LUCKNOW: If the exit polls for Uttar Pradesh are to be believed, the Bharatiya Janata Party (BJP) is likely to lose several seats from the 71 it won in 2014 Lok Sabha polls, but the caste calculus — on which the Mahagathbandhan of SP-BSP and RLD depended — would also seem to have failed.
An average of various polls gives the BJP and its allies around 45-50 seats leaving around 25-28 to alliance and 2-3 for the Congress.
In winning 73 seats in 2014, the BJP and ally Apna Dal had left only two to the Congress and five to Samajwadi Party.
A decline of 22-odd seats does dent NDA’s national tally, but the party can also draw some solace from UP’s results if it succeeds to achieve the figure thrown up by exit polls. It could have been worse.
As per caste arithmetic, the combined vote share of SP and BSP actually had the potential to sink the Saffron juggernaut to 20-25 seats. Such a result would mean, caste shackles have loosened.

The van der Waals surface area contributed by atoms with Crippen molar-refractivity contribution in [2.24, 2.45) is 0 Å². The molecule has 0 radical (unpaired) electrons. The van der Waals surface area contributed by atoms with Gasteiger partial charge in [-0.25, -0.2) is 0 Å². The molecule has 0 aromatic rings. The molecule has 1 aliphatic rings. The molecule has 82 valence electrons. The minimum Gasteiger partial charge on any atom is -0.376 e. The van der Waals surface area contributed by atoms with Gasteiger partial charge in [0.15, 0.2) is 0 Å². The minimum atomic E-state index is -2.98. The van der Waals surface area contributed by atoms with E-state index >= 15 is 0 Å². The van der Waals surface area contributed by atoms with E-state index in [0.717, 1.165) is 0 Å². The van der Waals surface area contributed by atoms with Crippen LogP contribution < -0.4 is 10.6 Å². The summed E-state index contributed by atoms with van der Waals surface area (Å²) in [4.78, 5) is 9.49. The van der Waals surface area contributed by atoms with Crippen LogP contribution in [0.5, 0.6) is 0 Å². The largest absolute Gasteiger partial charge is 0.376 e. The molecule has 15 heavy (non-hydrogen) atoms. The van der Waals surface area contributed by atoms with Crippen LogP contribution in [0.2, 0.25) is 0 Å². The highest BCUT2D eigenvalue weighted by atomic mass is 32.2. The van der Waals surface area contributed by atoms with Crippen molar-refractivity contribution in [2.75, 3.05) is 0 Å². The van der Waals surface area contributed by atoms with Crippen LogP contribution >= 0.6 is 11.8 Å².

The post-Pulwama air strikes and the BJP’s campaign around nationalism have had traction.
Also, Prime Minister Narendra Modi’s Swacch Bharat, Ujjwala and Kissan Samman Nidhi disbursements on the eve of polls, did break the Dalit-non-Jatav castes and successfully wooed them over.
The exit poll results, clearly, has not been to the liking of the alliance.
“Let us wait for May 23. These are just exit polls,” said a senior SP leader seeking anonymity.
If the exit result for the alliance is upheld on May 23 it would prove lack of synergy between its cadres too. However, the bigger worry is, that it would not bode well for the future of regional parties and a further dwindling of the base, defections cannot be ruled out. Such a result would also be a body blow to regional and dynastic kshatrapies.
If on the mark, it would also show the Congress as a dying party in Uttar Pradesh, outside its family constituencies, and also stunt its ambition to grow back in the larger northern regions, besides proving that Priyanka Gandhi’s magic had indeed failed.